Just Do It! A Dentist in Tanzania

I’ve served on 13 Global Volunteer teams in 10 countries since 1997. I recommend if you’re considering joining a team….just do it. Global Volunteers will take it from there. Their country managers do an excellent job of setting up the food and housing, and consulting with the village leaders to find out what the needs are for that particular work site. I’ve always felt “needed” wherever I serve. Global Volunteers fits my needs because of the way they operate. There principles are, they only go where they are invited, and only do what the local people ask them to do. It is always with a team, the accommodations are comfortable for each project site, and the people are wonderful.

Once on site, a workshop, led by the country manager, is done to discover the unique characteristics of each team, and the unique skills of each team member to match the village needs. There always are options for work projects. In Pommern, where Global Volunteers has worked for over 20 years, and I have been 3 times, the team members have a choice of teaching English, doing light building and maintenance work, or working in health care.

Since there’s no dentist for over 20 miles from the village, I’ve been using my skills to set up a dental facility. Some patients I see have had toothaches for as long as 6 years, and they walk or bike over 4 hours to be seen. The dental facility is currently able to extract, clean, and teach preventive oral hygiene. I am returning two more times this year so that basic fillings can also be done. There are over 1,300 students in the primary and secondary schools who are being taught proper preventive oral hygiene. Each one is given a toothbrush and toothpaste. They’re also taught to use salt water once the toothpaste is gone. I’ll return in August with restorative materials and will be then be able to do basic fillings along with the oral surgery, oral hygiene, and preventive care. And, a very nice dentist in Iringa has agreed to do root canals and restorations so people don’t have to walk around with teeth missing.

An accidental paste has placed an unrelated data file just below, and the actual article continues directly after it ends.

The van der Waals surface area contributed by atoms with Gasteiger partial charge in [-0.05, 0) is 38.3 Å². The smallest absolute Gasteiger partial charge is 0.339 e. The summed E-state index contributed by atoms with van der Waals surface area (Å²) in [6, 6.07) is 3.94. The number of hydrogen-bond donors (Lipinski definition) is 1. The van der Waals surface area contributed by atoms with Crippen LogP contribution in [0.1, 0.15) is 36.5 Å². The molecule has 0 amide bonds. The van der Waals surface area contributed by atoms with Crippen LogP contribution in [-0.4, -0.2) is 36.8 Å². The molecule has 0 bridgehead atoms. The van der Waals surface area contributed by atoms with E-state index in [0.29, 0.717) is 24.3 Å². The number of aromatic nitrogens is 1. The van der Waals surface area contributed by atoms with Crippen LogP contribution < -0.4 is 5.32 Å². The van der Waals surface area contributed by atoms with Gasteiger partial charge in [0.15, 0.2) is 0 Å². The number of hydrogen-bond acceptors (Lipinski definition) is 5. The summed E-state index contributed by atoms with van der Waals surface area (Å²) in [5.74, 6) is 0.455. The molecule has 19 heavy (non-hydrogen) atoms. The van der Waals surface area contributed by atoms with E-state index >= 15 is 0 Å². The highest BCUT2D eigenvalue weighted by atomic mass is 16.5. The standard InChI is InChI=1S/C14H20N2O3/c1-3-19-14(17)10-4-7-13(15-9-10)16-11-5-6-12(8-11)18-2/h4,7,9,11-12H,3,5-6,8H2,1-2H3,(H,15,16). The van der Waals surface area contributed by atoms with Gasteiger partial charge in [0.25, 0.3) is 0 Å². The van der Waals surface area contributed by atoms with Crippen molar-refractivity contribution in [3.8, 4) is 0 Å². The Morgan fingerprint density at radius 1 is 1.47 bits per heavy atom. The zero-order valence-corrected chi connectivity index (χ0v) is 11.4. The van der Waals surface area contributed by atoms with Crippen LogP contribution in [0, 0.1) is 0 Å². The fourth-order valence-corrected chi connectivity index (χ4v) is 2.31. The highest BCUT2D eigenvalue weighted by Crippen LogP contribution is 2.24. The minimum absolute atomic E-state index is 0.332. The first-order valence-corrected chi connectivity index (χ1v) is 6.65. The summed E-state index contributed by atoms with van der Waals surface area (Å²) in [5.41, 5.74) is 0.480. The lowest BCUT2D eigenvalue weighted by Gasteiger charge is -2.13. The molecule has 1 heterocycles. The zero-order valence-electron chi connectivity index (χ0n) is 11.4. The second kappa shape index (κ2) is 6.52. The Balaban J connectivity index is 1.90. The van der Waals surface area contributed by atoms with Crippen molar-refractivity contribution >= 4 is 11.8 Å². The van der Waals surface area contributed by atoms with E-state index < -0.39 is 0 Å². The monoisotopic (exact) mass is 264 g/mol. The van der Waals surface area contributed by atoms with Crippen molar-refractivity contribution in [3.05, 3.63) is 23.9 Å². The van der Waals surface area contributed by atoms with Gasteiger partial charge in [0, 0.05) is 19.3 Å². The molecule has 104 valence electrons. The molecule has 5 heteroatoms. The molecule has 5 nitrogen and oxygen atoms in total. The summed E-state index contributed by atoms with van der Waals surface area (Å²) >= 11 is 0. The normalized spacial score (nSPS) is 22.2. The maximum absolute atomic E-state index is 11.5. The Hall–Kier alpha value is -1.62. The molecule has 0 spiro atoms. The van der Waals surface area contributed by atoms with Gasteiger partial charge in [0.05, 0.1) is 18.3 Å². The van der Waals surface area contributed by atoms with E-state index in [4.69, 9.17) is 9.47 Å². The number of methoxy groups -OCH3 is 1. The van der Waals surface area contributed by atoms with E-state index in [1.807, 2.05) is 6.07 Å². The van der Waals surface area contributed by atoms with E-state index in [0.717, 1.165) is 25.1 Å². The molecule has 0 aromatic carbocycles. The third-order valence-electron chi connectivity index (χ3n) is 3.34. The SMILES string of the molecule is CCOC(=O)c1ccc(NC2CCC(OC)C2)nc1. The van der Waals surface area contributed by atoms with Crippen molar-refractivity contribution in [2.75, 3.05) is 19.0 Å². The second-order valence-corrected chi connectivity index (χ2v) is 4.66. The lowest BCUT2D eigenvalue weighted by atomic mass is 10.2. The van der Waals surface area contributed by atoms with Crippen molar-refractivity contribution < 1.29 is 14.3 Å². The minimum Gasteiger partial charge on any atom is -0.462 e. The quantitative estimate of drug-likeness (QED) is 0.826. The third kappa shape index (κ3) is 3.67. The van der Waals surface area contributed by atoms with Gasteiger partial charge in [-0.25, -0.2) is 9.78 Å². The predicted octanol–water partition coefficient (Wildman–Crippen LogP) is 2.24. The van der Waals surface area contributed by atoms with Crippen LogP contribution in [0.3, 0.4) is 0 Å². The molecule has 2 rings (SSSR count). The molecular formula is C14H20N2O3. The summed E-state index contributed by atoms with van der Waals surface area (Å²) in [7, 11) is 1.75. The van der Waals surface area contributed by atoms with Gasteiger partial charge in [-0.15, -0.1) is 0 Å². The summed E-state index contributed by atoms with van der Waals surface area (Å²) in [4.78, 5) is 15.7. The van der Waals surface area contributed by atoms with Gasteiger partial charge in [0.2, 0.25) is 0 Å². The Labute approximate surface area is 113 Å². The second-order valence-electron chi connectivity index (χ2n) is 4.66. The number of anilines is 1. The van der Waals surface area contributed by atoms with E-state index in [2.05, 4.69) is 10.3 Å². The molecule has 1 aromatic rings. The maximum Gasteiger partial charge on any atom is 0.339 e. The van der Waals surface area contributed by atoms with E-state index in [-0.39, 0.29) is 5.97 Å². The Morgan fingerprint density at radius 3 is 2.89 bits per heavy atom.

According to the UN Human Development Index http://enwikipedia.org/Human_Development_Index, there are four worlds, and all of Africa is in the fourth world. So what a better place to began, where the greatest need is. Or one can begin in any one of the “Four worlds”. The key is, to begin. And that can be with any skills you have. My late wife Virginia and I took our two oldest grandchildren to Poland and Italy to teach English with Global Volunteers. With her passing away in February, I am carrying on the vision we both had and loved. In June, I am taking my third oldest grandson to Poland to teach English. When I return in August, a freshman dental student will be on the team. He’ll make a great assistant and experience life and living in the “fourth world.”

So the bottom line is, to name the three most important issues in the world. These can be either local or global. And use that as a starting point, and do something about it. This I know: Any skill a team member brings is always appreciated and used around the world. Volunteering with Global Volunteers is a wonderful experience one never forgets (and doesn’t stop doing!).

Lewis Pierce, happy Global Volunteer
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